This time, there was no complaint that the the package already existed in dev subdirectory, and the new package was installed in .julia\dev\… And this time, nothing was installed in .julia\packages

What bugs me is that the code still behaves like the old version…

If you insist on that API, it is Pkg.develop.

(Doing this by trial and error may be somewhat frustrating, perhaps consider reading the docs).

It will not overwrite existing directories:

But pkg> up should update to the latest version.

You may find pkg> status useful in investigating problems like this.

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You are just using the function wrong, if you look at the docstring:

help?> Pkg.add
  Pkg.add(pkg::Union{String, Vector{String}})
  Pkg.add(pkg::Union{PackageSpec, Vector{PackageSpec}})

  Add a package to the current project. This package will be available using the import and using keywords in the Julia REPL and if the current project is a package, also inside that package.


  Pkg.add("Example") # Add a package from registry
  Pkg.add(PackageSpec(name="Example", version="0.3")) # Specify version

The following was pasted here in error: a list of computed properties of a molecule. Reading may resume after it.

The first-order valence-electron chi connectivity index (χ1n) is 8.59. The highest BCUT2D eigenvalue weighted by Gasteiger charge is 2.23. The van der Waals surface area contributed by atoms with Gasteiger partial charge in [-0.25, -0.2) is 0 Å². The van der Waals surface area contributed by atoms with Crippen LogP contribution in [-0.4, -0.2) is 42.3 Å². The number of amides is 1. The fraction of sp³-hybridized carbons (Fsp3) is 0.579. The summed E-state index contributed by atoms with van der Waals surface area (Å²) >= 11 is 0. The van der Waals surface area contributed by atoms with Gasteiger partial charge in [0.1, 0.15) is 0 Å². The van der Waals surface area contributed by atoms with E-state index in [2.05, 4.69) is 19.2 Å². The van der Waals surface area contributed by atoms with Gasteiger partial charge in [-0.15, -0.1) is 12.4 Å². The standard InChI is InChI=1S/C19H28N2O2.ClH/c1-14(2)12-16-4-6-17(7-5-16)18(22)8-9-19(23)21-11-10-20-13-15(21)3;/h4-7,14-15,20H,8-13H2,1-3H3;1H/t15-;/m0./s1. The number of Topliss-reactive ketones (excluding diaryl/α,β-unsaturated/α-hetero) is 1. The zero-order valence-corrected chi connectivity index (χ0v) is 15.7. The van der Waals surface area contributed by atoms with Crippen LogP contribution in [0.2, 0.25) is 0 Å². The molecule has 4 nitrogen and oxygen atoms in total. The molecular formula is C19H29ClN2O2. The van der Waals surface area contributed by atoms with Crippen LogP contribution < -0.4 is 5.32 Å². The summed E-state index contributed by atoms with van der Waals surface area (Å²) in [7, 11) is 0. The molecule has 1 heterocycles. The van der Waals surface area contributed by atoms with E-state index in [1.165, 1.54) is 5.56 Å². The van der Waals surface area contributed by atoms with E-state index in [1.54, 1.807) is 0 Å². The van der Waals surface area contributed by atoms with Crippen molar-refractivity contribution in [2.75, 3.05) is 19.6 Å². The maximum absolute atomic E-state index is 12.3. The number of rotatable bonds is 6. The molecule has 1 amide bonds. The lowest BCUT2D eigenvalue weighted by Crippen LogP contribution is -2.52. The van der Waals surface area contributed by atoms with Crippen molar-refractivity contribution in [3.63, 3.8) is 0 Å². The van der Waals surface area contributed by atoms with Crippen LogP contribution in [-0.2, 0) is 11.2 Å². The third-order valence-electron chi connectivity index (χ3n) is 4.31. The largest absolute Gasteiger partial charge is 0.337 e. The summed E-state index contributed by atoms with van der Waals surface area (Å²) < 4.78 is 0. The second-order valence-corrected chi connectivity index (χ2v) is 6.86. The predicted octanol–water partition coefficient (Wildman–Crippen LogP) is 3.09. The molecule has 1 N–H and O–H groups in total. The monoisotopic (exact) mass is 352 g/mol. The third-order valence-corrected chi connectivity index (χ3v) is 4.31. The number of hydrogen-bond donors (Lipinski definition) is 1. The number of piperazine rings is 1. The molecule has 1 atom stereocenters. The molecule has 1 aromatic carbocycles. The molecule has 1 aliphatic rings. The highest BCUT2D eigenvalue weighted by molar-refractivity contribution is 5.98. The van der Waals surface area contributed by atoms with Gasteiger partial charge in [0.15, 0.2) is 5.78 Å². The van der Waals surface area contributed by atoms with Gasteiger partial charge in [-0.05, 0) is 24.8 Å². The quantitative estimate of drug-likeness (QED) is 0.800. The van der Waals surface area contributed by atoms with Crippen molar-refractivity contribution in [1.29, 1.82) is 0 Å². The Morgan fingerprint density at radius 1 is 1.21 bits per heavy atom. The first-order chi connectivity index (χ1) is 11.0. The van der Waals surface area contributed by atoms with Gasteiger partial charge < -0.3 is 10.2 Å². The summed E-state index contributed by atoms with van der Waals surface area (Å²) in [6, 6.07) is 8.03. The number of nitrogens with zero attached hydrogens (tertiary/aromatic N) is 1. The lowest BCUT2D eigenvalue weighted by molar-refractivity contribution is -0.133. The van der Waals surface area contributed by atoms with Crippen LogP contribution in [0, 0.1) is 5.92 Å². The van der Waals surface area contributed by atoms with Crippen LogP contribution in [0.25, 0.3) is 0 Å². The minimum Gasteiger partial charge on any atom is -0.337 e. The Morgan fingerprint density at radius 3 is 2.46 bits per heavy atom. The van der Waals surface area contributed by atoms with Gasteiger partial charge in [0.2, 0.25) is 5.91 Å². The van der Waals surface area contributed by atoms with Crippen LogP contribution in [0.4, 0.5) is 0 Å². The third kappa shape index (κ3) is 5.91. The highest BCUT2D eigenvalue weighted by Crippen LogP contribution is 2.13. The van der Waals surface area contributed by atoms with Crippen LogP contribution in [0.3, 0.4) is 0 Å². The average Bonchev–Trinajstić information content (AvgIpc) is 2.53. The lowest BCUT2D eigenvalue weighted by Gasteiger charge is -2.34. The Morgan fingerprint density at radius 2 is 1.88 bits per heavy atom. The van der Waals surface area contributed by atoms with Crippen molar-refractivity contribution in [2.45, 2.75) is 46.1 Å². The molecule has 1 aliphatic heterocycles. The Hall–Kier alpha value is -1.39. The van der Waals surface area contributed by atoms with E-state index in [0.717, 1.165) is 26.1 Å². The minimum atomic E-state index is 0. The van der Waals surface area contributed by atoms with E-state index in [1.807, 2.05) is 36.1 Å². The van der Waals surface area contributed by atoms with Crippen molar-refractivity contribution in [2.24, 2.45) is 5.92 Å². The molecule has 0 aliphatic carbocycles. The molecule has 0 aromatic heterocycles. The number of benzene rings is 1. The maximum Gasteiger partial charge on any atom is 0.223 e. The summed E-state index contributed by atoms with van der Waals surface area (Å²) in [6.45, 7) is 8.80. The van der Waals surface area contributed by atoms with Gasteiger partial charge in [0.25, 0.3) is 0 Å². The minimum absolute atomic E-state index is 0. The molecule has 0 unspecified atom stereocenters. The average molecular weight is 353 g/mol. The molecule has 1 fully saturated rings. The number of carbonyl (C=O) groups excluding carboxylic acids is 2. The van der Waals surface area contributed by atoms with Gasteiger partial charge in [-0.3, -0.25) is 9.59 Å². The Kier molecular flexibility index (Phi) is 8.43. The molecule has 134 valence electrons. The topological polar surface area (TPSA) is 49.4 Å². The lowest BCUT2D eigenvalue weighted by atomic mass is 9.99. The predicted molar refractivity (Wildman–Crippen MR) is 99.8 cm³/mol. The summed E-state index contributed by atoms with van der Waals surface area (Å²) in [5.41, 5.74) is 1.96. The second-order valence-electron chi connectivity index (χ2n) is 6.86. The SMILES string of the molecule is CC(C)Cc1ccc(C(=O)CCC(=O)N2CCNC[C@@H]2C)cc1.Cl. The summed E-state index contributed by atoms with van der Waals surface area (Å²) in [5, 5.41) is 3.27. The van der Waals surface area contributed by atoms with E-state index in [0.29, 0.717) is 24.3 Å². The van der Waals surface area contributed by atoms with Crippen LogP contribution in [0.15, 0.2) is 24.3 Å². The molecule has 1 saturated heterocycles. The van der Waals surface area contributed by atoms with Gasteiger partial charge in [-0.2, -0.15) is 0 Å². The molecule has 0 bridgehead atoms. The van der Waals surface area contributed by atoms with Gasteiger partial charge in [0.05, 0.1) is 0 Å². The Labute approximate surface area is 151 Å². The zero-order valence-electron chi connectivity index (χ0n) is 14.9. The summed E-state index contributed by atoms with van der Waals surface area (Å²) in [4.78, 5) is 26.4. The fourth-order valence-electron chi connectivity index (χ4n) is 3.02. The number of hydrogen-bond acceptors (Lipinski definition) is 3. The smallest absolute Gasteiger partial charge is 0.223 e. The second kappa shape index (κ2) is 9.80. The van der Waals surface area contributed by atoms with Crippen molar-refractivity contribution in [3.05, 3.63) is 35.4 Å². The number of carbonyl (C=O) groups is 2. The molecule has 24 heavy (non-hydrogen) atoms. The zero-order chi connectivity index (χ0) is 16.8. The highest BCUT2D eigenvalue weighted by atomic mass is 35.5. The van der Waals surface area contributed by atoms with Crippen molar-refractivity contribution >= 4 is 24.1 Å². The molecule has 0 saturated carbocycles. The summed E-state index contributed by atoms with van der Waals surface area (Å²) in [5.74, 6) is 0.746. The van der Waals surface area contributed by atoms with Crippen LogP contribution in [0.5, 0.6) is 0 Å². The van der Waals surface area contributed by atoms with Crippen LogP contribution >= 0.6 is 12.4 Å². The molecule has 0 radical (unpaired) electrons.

Pkg.add(PackageSpec(url="", rev="master")) # From url to remote gitrepo
  Pkg.add(PackageSpec(url="/remote/mycompany/juliapackages/OurPackage"))` # From path to local gitrepo

  See also PackageSpec.

you see that the correct usage is

Pkg.add(PackageSpec(url = "github _adress"))

Thanks! I’ll test it out – probably tomorrow.

What about if there is no “version” specified in the package? Would that cause problems if I try to add the package, and the package manager finds another version without version specification? Will the package manager believe that the packages are the same?

No, there will be no confusion. add retrieves the latest from github (unless you specify an sha in the PackageSpec, but specifying an sha may only work for up, the way I read the Pkg docs).

And, as the docs say, but potentially easy to overlook:



pkg> add


Thanks again. Pkg.add(PackageSpec(url="...githubaddress...")) solved the problem.